Course materials – such as items of assessment, lecture PowerPoint slides, and other course materials which will be posted from time to time.


    Lectures – audio streaming of lectures and video streaming of lecture slides will be posted (where available) under the Course Materials link as soon as possible after each lecture.


    Discussion Board – This is available for students to discuss the course among themselves and to communicate with academic staff in relation to administrative or substantive questions about the course.


    My Grades – where students’ grades will be entered for each assignment.

    MyUni will also be used to post announcements, and assignment tasks. Students are expected to check MyUni regularly to keep up to date with these materials and additional learning resources throughout the course.

    Students should also regularly check their email.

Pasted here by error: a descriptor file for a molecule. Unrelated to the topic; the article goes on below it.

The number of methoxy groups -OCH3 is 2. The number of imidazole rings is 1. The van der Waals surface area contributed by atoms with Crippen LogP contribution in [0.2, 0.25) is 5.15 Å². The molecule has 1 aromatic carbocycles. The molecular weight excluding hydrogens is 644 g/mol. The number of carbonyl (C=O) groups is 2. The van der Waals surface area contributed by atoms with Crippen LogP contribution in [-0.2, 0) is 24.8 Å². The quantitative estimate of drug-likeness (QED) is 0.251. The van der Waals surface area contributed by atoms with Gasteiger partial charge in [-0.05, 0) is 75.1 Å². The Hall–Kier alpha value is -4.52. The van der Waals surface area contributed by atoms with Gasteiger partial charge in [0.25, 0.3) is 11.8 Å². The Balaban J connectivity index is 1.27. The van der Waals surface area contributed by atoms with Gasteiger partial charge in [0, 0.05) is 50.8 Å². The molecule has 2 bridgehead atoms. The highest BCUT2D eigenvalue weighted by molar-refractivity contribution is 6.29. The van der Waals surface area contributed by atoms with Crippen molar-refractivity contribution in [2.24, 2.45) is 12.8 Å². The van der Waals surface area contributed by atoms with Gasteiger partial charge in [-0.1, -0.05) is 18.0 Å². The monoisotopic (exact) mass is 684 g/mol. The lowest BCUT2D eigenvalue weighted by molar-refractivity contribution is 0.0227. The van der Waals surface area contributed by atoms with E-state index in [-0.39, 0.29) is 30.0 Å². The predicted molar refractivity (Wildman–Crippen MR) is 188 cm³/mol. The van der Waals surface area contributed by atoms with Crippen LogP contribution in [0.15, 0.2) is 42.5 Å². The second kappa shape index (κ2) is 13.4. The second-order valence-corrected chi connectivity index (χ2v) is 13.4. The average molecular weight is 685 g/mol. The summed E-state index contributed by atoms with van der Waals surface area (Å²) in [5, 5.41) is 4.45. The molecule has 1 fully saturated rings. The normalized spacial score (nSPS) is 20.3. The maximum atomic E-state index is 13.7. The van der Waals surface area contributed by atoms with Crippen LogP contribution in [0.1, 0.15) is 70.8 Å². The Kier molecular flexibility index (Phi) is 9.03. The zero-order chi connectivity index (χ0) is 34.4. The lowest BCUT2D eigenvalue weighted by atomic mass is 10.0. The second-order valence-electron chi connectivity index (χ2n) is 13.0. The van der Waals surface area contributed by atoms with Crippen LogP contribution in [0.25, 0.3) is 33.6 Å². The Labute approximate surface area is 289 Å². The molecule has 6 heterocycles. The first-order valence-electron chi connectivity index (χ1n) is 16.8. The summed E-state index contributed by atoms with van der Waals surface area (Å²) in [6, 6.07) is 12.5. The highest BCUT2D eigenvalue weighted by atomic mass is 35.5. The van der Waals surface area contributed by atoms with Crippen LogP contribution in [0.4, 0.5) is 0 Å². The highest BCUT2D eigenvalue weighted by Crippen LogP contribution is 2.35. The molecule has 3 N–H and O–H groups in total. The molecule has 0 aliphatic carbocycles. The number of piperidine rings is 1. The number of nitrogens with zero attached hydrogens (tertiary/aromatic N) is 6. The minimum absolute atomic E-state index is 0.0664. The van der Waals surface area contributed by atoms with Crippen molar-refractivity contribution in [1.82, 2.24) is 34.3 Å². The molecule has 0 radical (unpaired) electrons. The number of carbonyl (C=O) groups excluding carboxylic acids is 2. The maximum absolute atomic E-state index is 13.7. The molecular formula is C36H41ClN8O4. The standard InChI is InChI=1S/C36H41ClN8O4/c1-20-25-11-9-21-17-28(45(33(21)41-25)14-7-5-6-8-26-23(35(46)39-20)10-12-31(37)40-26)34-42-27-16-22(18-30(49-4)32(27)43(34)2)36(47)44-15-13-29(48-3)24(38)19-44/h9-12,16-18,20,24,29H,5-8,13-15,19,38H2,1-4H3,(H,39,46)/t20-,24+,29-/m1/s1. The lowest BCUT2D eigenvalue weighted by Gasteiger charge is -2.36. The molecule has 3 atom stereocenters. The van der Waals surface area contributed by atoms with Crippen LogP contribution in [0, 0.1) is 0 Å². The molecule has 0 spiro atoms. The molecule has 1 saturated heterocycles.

• Learning & Teaching Activities
    Learning & Teaching Modes

    This course will be taught intensively.

    It will begin with a compulsory two-night stay at Camp Coorong, the cultural centre of the Ngarrindjeri nation, which is located on the Coorong. At Camp Coorong, Ngarrindjeri elders will offer their perspectives on Aboriginal engagement with white law and also their own law and custom. This is an immersion experience which will involve formal and informal sessions as well as time for personal and small-group reflection. (It is estimated that Camp Coorong will cost up to $240 per student to cover transport to and from Camp Coorong, 2 nights of accommation and meals.  The exact cost will be notified closer to the course commencement and students will be asked to pay via an online shop.)